This book discusses the philosophical and practical issues revolving around the subject of suicide. It aims to be a scholarly discussion of the subject and not a debate, guide or recommendation. The authors do not condone or object to the conscious and reflected termination of oneself. If you are seeking help dealing with depressive and suicidal thoughts this book is not for you, there are regional services that offer local hot-lines for help.
Just as with other causes of death, accidental or inflicted, suicides are mostly about emotional issues and not surprisingly different societies have arrived at different attitudes and points of view regarding suicide and these have varied throughout history. It should not be for others rationalize and define what a proper or acceptable motivation should be behind the act but all should at least have a degree of respect for this final act of self determination when carefully considered in all its implications, even beyond those to the self.
As a reminder, this book will touch upon issues that some may find disturbing, depressing or taboo. Remember that some of the material may be inappropriate for minors.
Finally, this book is a work in progress. Currently it has had few contributors so what text there is has had little review. Please feel free to contribute where you can in order to improve it.
Colloquially it is the act of taking ones own life, but a close examination of this definition quickly leads one to many questions. A better definition can be stated as it being the act of ending all bodily systems/function of oneself, through one's action or direction.
In this sections we will explore different definitions of suicide and discuss their merits. We will examine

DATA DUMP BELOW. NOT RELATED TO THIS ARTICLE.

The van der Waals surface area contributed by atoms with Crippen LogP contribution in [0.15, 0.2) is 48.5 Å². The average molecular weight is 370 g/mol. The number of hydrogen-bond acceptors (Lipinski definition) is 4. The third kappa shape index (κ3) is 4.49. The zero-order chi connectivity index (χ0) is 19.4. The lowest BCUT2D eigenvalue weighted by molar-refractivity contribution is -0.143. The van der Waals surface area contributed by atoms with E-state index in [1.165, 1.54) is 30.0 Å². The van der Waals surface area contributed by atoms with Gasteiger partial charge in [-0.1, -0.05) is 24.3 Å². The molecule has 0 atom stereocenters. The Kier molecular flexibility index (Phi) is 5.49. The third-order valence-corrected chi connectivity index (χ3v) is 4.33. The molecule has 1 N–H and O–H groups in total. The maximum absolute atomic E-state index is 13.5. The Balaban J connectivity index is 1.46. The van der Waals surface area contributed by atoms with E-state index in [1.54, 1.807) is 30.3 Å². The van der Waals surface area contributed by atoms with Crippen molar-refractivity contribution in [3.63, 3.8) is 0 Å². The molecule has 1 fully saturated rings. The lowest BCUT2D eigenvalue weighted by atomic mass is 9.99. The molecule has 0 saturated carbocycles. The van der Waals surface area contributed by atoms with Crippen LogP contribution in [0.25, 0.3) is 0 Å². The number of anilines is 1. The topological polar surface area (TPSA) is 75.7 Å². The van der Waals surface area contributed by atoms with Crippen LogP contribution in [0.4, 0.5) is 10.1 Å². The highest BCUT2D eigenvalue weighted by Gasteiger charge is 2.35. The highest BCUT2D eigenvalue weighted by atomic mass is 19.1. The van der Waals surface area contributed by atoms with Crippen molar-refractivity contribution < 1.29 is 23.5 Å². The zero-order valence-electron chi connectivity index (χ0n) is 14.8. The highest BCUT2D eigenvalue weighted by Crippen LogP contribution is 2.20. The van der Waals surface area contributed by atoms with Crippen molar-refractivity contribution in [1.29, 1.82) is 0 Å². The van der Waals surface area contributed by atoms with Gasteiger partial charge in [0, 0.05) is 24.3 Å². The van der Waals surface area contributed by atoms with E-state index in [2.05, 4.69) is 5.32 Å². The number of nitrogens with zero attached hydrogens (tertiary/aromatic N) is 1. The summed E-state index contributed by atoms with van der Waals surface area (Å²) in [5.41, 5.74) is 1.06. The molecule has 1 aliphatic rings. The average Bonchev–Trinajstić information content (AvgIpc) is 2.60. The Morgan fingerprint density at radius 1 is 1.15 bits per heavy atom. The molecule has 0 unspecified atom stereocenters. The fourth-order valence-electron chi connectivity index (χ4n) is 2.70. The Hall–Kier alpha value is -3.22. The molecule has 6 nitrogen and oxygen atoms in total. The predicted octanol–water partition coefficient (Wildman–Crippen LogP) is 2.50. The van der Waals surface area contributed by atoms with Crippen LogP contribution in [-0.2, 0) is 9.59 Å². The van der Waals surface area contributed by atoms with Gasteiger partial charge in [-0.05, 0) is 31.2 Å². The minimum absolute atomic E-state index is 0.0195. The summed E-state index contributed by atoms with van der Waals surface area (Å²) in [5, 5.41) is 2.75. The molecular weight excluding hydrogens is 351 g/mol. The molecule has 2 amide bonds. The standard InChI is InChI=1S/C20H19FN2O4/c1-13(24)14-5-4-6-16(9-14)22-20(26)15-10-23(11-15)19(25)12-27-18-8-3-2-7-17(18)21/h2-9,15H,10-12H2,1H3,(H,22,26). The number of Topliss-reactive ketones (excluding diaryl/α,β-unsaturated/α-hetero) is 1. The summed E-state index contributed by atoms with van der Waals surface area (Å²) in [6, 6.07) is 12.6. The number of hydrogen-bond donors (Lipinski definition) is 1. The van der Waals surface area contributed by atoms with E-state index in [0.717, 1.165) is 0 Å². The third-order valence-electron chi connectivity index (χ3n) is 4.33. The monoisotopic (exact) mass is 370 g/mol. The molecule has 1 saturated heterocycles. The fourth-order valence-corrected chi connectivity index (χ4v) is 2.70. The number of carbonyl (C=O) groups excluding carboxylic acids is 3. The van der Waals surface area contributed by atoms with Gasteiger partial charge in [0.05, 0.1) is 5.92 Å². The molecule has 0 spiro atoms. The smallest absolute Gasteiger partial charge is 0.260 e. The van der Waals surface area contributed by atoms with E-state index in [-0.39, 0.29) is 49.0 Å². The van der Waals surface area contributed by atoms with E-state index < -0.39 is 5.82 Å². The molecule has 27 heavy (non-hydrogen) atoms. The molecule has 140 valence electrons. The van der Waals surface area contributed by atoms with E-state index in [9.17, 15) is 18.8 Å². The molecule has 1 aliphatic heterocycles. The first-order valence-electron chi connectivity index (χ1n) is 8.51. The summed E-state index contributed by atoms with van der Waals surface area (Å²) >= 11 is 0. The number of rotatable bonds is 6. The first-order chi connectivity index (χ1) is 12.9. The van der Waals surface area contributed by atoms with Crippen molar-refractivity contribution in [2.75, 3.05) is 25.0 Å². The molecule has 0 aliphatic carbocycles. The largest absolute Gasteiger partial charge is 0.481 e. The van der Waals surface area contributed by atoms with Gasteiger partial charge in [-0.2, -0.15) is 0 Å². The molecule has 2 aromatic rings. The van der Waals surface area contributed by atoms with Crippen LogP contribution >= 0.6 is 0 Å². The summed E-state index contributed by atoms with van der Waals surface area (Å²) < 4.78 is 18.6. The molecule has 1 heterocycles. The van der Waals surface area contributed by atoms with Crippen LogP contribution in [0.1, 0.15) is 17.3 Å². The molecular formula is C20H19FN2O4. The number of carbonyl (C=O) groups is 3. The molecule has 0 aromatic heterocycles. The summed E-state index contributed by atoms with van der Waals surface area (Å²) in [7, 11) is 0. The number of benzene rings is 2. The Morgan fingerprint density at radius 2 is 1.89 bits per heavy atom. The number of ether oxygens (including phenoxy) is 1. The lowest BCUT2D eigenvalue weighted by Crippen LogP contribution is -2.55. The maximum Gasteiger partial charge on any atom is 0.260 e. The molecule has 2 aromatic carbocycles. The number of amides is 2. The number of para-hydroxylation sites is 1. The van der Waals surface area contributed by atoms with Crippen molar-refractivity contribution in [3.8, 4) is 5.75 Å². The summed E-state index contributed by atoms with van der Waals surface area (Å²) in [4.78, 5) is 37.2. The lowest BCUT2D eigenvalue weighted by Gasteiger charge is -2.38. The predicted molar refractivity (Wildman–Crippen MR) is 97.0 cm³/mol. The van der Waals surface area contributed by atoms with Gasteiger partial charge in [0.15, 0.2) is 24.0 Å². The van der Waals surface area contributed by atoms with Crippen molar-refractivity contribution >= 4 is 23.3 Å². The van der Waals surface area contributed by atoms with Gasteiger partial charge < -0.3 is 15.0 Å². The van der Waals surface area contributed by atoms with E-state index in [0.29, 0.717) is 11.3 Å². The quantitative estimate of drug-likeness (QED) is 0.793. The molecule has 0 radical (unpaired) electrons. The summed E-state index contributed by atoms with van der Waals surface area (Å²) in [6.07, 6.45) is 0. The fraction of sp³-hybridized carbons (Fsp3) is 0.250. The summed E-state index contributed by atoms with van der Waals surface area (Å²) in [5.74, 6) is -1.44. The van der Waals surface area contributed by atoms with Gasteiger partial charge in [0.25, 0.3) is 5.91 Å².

- Sub-intentional suicide
- Self Sacrifice made for the benefit of others
- Suicide as part of different cultures
- Depression and other mental illness
Suicide as a means to an endEdit
Suicide has been practiced for a long time as a means to an end. While the individual does not gain anything from the act, they may often find a goal (the advancement of an idea or ideology, the survival of family or friends, or the defense of their land) worth sacrificing their own life.
- Seppuku in Japan.
Flight from sufferingEdit
A major reason for suicides is the flight from some form of suffering. This can be emotional or physical suffering but either way, the thought of continued living is so overwhelming to some people that they choose to end their lives.
There are arguments for and against such a decision. These include:
- the potential for recovery which would make the person willing to continue later on
- the feelings of those who would lose their loved one
- the moral right to die
- Moral Reasoning (Note: the bit at the end should be moved to a page linked to from the the "means to an end" page.
Thoughts of suicide are often brought on by external triggers. These can be crises in an individual's personal or professional life, but can be aggravated by other factors.
- Prescription drugs
- Mental torture
- Influence of Others
- Peer pressure
- Hormonal dysfunction, such as during adolescence
- Mental Condition
- Self determination
- Suicide Hotlines for the US.
- Samaritans is an organization to help people in the United Kingdom and Ireland. They describe themselves in this way "Samaritans provides confidential non-judgemental emotional support, 24 hours a day for people who are experiencing feelings of distress or despair, including those which could lead to suicide."
- Hotlines for Canada.
- Lifeline is a support service for those living in Australia.
- Karam And Friends Foundation working for Suicide Prevention
- Exsanguination (bleeding)
- Terminal dehydration
- Toxification (poisons or poisonous dosages)
- Hanging ( a particular method of falling or suffocate)
- Suicide (at Wikipedia)
- Death special: How does it feel to die?, in New Scientist Print Edition, 13 October 2007
- Internet Sites Biased Towards Supporting Suicide, posted on slashdot by kdawson on Saturday April 12
- Does the Earth's magnetic field cause suicides?, in NewScientist.com by Catherine Brahic 24 April 2008,